U.S. 3rd Fleet Public Affairs (NNS) — The hospital ship USNS Mercy (T-AH 19) accepted its first patients in Los Angeles March 29 during its support of the nation’s COVID-19 response efforts.
“I couldn’t be more proud of our crew for all the hard work they did to get us here and ready in such a short time,” said Capt. John Rotruck, Mercy’s Military Treatment Facility commanding officer. “Being able to accept our first patients is a true testament of the teamwork between Mercy, the Navy, the State of California, the county of Los Angeles, and the City and Port of L.A.”
While in Los Angeles, the ship will serve as a referral hospital for non-COVID-19 patients currently admitted to shore-based hospitals, and will provide a full spectrum of medical care to include general surgeries, critical care and ward care for adults. This will allow local health professionals to focus on treating COVID-19 patients and for shore-based hospitals to use their Intensive Care Units and ventilators for those patients.
“The men and women embarked on board Mercy are energized, eager, and ready to provide relief to those in need,” said Rotruck.
Mercy is a seagoing medical treatment facility that currently has personnel embarked for the Los Angeles mission, including Navy medical and support staff assembled from 22 commands, as well as over 70 civil service mariners.
Mercy’s primary mission is to provide an afloat, mobile, acute surgical medical facility to the U.S. military that is flexible, capable, and uniquely adaptable to support expeditionary warfare. Mercy’s secondary mission is to provide full hospital services to support U.S. disaster relief and humanitarian operations worldwide.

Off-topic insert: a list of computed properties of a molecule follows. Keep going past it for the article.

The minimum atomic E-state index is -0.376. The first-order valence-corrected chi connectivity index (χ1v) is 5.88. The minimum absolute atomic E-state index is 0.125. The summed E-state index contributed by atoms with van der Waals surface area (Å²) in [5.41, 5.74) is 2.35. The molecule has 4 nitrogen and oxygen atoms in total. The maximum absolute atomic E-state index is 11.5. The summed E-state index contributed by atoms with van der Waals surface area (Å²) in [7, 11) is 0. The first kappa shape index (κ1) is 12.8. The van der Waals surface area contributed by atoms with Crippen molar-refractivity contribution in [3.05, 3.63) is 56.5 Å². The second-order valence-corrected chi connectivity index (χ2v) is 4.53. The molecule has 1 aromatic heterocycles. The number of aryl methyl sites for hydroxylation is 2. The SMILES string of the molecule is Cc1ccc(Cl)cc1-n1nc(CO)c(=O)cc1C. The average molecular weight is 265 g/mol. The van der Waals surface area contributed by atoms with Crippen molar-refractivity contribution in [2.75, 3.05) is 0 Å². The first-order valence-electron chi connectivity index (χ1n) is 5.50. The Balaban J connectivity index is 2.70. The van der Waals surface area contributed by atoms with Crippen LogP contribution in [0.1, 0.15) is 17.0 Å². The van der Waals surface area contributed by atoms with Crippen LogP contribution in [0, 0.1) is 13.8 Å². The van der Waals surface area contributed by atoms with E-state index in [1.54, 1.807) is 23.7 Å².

U.S. 3rd Fleet is operating as the Maritime Command Element, West, for U.S. Naval Forces Northern Command (NAVNORTH), under U.S. Northern Command for Defense Support of Civil Authorities in support of the Federal Emergency Management Agency, the lead agency.
Here’s a link to this article:
Here’s a link to this Military Times article:
Here’s a link to this pretty good summary of the DoD response to COVID-19 thus far and what is planned:
The gear you need for a deployment will obviously depend on the type of deployment, but every time I deploy I take a look at the gear lists I have to see what I might need to bring that I’m forgetting. Some of the gear lists and deployment checklists I have are old and I don’t even know who created them, but I wanted to post them so people could use them if they so desired. Here they are:
Thanks to Steve Temerlin and whoever else created these, and if you have any gear/deployment lists you’d like to share just use the Contact Me tab and you’ll then be able to send them to me over e-mail once I reply.
This post will help you learn all that you can about deployments. I’ve done three deployments, one as a General Medical Officer (GMO) during the initial invasion of Iraq, and two after residency. In 2010, I deployed with the 15th Marine Expeditionary Unit (MEU) and in 2016 I deployed to Guantanamo Bay (GTMO). In addition, as both a Detailer and Emergency Medicine Specialty Leader I’ve deployed a number of physicians, so I’m pretty familiar with all the details of the current deployment situation.
In the current operational environment, there are a few types of deployments. They include platform-based deployments, individual augmentee (IA) deployments, global support assignment (GSA) deployments, and what I’ll call parent unit deployments.
Let’s deal with the last one first because it is the easiest to explain. For what I’ll call a parent unit deployment, you deploy when your parent unit deploys. For example, if you are assigned to the Marine Corps with a MEU, when that MEU deploys so do you. You go with the unit you are primarily assigned to. The same could be said for a medical battalion, a Preventive Medicine Unit, and many other units.